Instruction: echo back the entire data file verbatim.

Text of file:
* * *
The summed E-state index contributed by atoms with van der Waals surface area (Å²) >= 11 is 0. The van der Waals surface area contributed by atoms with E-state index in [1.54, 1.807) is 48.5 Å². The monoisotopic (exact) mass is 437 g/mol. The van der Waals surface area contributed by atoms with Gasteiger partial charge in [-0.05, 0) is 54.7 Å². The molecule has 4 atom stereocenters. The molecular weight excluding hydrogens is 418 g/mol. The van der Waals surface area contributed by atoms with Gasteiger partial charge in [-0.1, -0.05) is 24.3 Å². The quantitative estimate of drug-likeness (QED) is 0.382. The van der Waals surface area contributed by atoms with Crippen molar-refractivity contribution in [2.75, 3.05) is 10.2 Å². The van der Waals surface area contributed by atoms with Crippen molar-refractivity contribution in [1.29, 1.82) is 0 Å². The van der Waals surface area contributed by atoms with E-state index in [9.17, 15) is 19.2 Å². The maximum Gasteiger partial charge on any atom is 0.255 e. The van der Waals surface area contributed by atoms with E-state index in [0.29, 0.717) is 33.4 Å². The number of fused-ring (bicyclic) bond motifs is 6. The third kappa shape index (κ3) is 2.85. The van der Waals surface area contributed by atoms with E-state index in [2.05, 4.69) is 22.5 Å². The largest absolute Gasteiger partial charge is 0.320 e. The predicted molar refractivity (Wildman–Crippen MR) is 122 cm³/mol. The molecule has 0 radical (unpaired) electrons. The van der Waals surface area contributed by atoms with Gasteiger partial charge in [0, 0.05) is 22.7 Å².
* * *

The summed E-state index contributed by atoms with van der Waals surface area (Å²) >= 11 is 0. The van der Waals surface area contributed by atoms with E-state index in [1.54, 1.807) is 48.5 Å². The monoisotopic (exact) mass is 437 g/mol. The van der Waals surface area contributed by atoms with Gasteiger partial charge in [-0.05, 0) is 54.7 Å². The molecule has 4 atom stereocenters. The molecular weight excluding hydrogens is 418 g/mol. The van der Waals surface area contributed by atoms with Gasteiger partial charge in [-0.1, -0.05) is 24.3 Å². The quantitative estimate of drug-likeness (QED) is 0.382. The van der Waals surface area contributed by atoms with Crippen molar-refractivity contribution in [2.75, 3.05) is 10.2 Å². The van der Waals surface area contributed by atoms with Crippen molar-refractivity contribution in [1.29, 1.82) is 0 Å². The van der Waals surface area contributed by atoms with E-state index in [9.17, 15) is 19.2 Å². The maximum Gasteiger partial charge on any atom is 0.255 e. The van der Waals surface area contributed by atoms with E-state index in [0.29, 0.717) is 33.4 Å². The number of fused-ring (bicyclic) bond motifs is 6. The third kappa shape index (κ3) is 2.85. The van der Waals surface area contributed by atoms with E-state index in [2.05, 4.69) is 22.5 Å². The largest absolute Gasteiger partial charge is 0.320 e. The predicted molar refractivity (Wildman–Crippen MR) is 122 cm³/mol. The molecule has 0 radical (unpaired) electrons. The van der Waals surface area contributed by atoms with Gasteiger partial charge in [0, 0.05) is 22.7 Å².